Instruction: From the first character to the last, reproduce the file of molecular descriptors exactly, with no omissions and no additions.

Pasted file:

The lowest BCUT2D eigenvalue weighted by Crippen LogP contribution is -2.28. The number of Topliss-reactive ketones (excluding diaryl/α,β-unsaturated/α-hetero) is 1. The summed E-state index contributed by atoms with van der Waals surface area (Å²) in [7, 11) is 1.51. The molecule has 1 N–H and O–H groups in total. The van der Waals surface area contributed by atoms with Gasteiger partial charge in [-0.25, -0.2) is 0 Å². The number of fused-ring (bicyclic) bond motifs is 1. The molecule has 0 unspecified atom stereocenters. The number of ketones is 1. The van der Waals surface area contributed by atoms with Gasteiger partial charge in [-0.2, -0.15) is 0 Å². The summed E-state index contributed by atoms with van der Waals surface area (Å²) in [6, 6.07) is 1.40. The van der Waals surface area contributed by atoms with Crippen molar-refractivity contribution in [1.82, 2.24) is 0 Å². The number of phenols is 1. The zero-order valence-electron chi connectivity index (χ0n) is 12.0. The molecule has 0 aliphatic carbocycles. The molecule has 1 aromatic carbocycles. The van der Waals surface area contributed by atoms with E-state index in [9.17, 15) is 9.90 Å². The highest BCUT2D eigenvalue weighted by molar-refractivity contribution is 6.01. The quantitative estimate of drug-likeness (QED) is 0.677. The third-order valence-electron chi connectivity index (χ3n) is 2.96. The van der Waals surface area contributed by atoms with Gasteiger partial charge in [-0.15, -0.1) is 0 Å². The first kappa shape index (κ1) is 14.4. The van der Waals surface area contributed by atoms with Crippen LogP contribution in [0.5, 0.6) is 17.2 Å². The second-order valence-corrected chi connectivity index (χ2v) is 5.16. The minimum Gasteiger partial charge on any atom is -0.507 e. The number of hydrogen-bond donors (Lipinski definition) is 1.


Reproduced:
The lowest BCUT2D eigenvalue weighted by Crippen LogP contribution is -2.28. The number of Topliss-reactive ketones (excluding diaryl/α,β-unsaturated/α-hetero) is 1. The summed E-state index contributed by atoms with van der Waals surface area (Å²) in [7, 11) is 1.51. The molecule has 1 N–H and O–H groups in total. The van der Waals surface area contributed by atoms with Gasteiger partial charge in [-0.25, -0.2) is 0 Å². The number of fused-ring (bicyclic) bond motifs is 1. The molecule has 0 unspecified atom stereocenters. The number of ketones is 1. The van der Waals surface area contributed by atoms with Gasteiger partial charge in [-0.2, -0.15) is 0 Å². The summed E-state index contributed by atoms with van der Waals surface area (Å²) in [6, 6.07) is 1.40. The van der Waals surface area contributed by atoms with Crippen molar-refractivity contribution in [1.82, 2.24) is 0 Å². The number of phenols is 1. The zero-order valence-electron chi connectivity index (χ0n) is 12.0. The molecule has 0 aliphatic carbocycles. The molecule has 1 aromatic carbocycles. The van der Waals surface area contributed by atoms with E-state index in [9.17, 15) is 9.90 Å². The highest BCUT2D eigenvalue weighted by molar-refractivity contribution is 6.01. The quantitative estimate of drug-likeness (QED) is 0.677. The third-order valence-electron chi connectivity index (χ3n) is 2.96. The van der Waals surface area contributed by atoms with Gasteiger partial charge in [-0.15, -0.1) is 0 Å². The first kappa shape index (κ1) is 14.4. The van der Waals surface area contributed by atoms with Crippen LogP contribution in [0.5, 0.6) is 17.2 Å². The second-order valence-corrected chi connectivity index (χ2v) is 5.16. The minimum Gasteiger partial charge on any atom is -0.507 e. The number of hydrogen-bond donors (Lipinski definition) is 1.